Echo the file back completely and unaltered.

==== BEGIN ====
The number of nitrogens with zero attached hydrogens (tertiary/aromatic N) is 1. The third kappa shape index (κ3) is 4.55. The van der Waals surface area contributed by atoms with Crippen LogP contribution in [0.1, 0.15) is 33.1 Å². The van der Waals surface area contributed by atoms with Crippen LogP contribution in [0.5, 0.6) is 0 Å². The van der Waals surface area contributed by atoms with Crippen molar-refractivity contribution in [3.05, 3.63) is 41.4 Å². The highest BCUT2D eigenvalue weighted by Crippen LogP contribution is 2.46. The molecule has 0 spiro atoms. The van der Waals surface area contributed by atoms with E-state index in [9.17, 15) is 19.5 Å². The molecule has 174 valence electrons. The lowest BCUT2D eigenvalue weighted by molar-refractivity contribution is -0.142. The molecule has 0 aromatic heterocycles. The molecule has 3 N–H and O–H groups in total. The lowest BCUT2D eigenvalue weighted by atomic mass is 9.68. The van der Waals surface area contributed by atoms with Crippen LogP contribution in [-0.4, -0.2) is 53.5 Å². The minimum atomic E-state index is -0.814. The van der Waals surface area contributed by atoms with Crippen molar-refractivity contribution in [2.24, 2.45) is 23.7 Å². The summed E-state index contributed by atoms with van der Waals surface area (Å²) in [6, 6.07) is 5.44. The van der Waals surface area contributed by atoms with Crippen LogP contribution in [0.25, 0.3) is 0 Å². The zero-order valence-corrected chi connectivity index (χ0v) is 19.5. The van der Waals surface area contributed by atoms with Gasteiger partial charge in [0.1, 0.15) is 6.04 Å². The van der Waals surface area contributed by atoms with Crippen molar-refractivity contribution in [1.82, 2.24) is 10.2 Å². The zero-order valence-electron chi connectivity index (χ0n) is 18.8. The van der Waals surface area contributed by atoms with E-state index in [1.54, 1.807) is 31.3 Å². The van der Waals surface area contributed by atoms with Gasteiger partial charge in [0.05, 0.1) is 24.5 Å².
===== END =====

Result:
The number of nitrogens with zero attached hydrogens (tertiary/aromatic N) is 1. The third kappa shape index (κ3) is 4.55. The van der Waals surface area contributed by atoms with Crippen LogP contribution in [0.1, 0.15) is 33.1 Å². The van der Waals surface area contributed by atoms with Crippen LogP contribution in [0.5, 0.6) is 0 Å². The van der Waals surface area contributed by atoms with Crippen molar-refractivity contribution in [3.05, 3.63) is 41.4 Å². The highest BCUT2D eigenvalue weighted by Crippen LogP contribution is 2.46. The molecule has 0 spiro atoms. The van der Waals surface area contributed by atoms with E-state index in [9.17, 15) is 19.5 Å². The molecule has 174 valence electrons. The lowest BCUT2D eigenvalue weighted by molar-refractivity contribution is -0.142. The molecule has 0 aromatic heterocycles. The molecule has 3 N–H and O–H groups in total. The lowest BCUT2D eigenvalue weighted by atomic mass is 9.68. The van der Waals surface area contributed by atoms with Crippen LogP contribution in [-0.4, -0.2) is 53.5 Å². The minimum atomic E-state index is -0.814. The van der Waals surface area contributed by atoms with Crippen molar-refractivity contribution in [2.24, 2.45) is 23.7 Å². The summed E-state index contributed by atoms with van der Waals surface area (Å²) in [6, 6.07) is 5.44. The van der Waals surface area contributed by atoms with Crippen LogP contribution in [0.25, 0.3) is 0 Å². The zero-order valence-corrected chi connectivity index (χ0v) is 19.5. The van der Waals surface area contributed by atoms with Gasteiger partial charge in [0.1, 0.15) is 6.04 Å². The van der Waals surface area contributed by atoms with Crippen molar-refractivity contribution in [1.82, 2.24) is 10.2 Å². The zero-order valence-electron chi connectivity index (χ0n) is 18.8. The van der Waals surface area contributed by atoms with E-state index in [1.54, 1.807) is 31.3 Å². The van der Waals surface area contributed by atoms with Gasteiger partial charge in [0.05, 0.1) is 24.5 Å².